Big breakthrough last night was removal of the CB handle. To do this, I pulled the metal framing rig from the well, the handle slid out, and the broken piece of the CB fell out. The metal frame sits in the well with what appears to be a screw that applies pressure to the handle, keeping it in place. The screw mechanism is rusted solid. This appears to be a homemade solution.

Note too the wooden CB, also appears homemade.

Once I replace this, I'm a big step further. Thanks again. More soon.
Attachments
CB crank housing well.jpg
I have not seen this particular set up. You?
CB crank housing well.jpg (108.9 KiB) Viewed 107 times
well rig and lever.jpg
well rig and lever.jpg (108.73 KiB) Viewed 107 times
CB, lever, well rig.jpg
CB, lever, well rig.jpg (110.21 KiB) Viewed 107 times
vermontsailor
 
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Re: DS identification & centerboard

Postby GreenLake » Wed Jul 29, 2020 11:46 am

That "well" does appear to go to the hull. However, it's not that wide, so the amount of water trapped would be limited. Less than a pint, I would estimate. Any more and the water rises around the well.

Does your boat have a transom drain?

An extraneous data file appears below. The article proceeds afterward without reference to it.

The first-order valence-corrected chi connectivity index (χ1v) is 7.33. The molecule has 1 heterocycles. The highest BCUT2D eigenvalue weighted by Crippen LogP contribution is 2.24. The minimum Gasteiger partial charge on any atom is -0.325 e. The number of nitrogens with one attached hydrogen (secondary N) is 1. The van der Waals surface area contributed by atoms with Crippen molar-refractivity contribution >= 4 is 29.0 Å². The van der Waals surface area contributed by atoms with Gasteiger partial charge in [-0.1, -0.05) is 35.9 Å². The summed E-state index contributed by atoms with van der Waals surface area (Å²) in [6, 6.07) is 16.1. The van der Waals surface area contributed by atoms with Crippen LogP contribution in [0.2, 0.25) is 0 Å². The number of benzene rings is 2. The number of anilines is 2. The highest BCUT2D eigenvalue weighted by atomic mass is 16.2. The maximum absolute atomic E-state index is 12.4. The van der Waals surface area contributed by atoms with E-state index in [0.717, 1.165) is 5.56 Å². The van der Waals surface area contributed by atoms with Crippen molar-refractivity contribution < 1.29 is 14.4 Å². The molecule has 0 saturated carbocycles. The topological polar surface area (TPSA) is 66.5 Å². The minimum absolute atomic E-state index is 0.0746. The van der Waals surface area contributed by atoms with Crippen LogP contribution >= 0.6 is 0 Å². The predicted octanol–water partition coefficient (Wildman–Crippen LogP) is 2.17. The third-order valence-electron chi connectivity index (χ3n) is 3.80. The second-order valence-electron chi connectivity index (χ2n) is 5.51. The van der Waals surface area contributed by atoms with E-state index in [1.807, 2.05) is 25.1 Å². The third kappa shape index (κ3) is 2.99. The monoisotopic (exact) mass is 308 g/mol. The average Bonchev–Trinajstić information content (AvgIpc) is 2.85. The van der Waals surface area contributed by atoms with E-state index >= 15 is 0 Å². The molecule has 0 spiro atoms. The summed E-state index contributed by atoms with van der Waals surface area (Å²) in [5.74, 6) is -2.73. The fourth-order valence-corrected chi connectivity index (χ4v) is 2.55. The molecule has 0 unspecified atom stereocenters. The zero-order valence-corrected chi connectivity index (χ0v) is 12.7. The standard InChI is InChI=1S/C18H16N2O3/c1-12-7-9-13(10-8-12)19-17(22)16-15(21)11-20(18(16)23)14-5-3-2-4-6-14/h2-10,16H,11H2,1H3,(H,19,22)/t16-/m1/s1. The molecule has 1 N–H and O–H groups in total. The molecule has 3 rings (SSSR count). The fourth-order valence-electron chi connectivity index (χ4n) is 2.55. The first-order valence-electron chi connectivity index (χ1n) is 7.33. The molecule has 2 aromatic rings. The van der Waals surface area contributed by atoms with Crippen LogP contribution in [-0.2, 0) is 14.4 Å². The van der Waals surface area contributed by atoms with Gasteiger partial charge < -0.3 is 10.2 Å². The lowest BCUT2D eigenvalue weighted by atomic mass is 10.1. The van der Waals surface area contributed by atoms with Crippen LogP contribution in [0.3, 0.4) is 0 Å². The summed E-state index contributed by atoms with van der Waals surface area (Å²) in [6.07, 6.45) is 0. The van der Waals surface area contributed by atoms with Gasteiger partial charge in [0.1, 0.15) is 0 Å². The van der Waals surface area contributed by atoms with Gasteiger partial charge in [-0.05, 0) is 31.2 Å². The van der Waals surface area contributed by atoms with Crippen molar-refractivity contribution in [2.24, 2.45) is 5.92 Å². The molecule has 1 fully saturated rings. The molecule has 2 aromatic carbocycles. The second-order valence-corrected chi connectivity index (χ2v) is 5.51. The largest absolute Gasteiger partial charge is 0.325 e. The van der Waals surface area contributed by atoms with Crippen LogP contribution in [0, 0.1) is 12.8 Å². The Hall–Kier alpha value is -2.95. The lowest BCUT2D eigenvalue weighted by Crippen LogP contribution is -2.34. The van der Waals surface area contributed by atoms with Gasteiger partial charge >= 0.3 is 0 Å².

The metal frame just serves to push in the handle and to put pressure on the washer, which is what the factory fitting would have done, but it may be that it got damaged in whatever caused the handle to snap. The repaired handle looks functional, you could get a replacement, but why?

Incidentally, the well would capture any drips from the CB gasket. That may have been one of the ideas behind it. The remainder could be sealed well enough in principle to never take on water at all.

If you have moderate skills working with wood, making your own CB is definitely an option. Best way to do it is to glue several strips of wood with alternating grain and set on edge to make a plank in the desired thickness. Then look up one of the NACA foil sections and use a planer and/or belt sander to shape your blank so it has a nice hydrodynamic shape. Finally, some people cut a shallow groove at the thickest part and put down strips of fiberglass reinforcement, before wrapping the entire board in a thin layer of fiberglass cloth and epoxy. You'll also need to find a way to embed the brass plate that engages with the CB pivot. Use some fairing compound for a really smooth surface and sand down well, then paint. And done. The result should work better than a factory replacement (you can get those from DR Marine) because they don't have a good foil shape.

You should find descriptions of the process online if that's something that you might like to try.

I did a rudder using a similar process (but with some details I wouldn't use for a CB) to build a rudder. I'd sau this can be done in one weekend, or two if you like to space things out a bit. (The one that came with your boat uses plywood, which is not strong enough for use in a CB). It also has no foil shape at all and must literally have been a "drag".
~ green ~ lake ~ ~